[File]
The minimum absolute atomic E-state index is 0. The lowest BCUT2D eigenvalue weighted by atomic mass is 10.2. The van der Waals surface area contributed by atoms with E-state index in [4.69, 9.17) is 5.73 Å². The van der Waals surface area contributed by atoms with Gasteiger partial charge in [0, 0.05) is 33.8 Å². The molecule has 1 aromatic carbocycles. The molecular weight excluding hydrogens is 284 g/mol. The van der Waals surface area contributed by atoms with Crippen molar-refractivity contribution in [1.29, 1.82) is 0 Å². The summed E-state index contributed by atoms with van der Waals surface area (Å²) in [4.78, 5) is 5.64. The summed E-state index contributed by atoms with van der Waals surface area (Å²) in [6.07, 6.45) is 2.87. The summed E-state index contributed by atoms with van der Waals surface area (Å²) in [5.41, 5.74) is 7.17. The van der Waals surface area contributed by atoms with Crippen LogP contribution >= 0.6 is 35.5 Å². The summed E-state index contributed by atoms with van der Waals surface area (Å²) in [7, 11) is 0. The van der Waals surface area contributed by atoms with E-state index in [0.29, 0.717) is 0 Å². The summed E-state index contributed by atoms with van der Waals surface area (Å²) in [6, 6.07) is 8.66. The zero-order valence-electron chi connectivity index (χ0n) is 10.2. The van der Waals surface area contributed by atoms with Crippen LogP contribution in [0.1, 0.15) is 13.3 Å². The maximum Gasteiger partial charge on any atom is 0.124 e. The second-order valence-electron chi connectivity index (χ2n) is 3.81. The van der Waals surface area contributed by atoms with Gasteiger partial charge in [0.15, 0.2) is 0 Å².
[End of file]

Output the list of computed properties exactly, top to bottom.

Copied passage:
The minimum absolute atomic E-state index is 0. The lowest BCUT2D eigenvalue weighted by atomic mass is 10.2. The van der Waals surface area contributed by atoms with E-state index in [4.69, 9.17) is 5.73 Å². The van der Waals surface area contributed by atoms with Gasteiger partial charge in [0, 0.05) is 33.8 Å². The molecule has 1 aromatic carbocycles. The molecular weight excluding hydrogens is 284 g/mol. The van der Waals surface area contributed by atoms with Crippen molar-refractivity contribution in [1.29, 1.82) is 0 Å². The summed E-state index contributed by atoms with van der Waals surface area (Å²) in [4.78, 5) is 5.64. The summed E-state index contributed by atoms with van der Waals surface area (Å²) in [6.07, 6.45) is 2.87. The summed E-state index contributed by atoms with van der Waals surface area (Å²) in [5.41, 5.74) is 7.17. The van der Waals surface area contributed by atoms with Crippen LogP contribution >= 0.6 is 35.5 Å². The summed E-state index contributed by atoms with van der Waals surface area (Å²) in [7, 11) is 0. The van der Waals surface area contributed by atoms with E-state index in [0.29, 0.717) is 0 Å². The summed E-state index contributed by atoms with van der Waals surface area (Å²) in [6, 6.07) is 8.66. The zero-order valence-electron chi connectivity index (χ0n) is 10.2. The van der Waals surface area contributed by atoms with Crippen LogP contribution in [0.1, 0.15) is 13.3 Å². The maximum Gasteiger partial charge on any atom is 0.124 e. The second-order valence-electron chi connectivity index (χ2n) is 3.81. The van der Waals surface area contributed by atoms with Gasteiger partial charge in [0.15, 0.2) is 0 Å².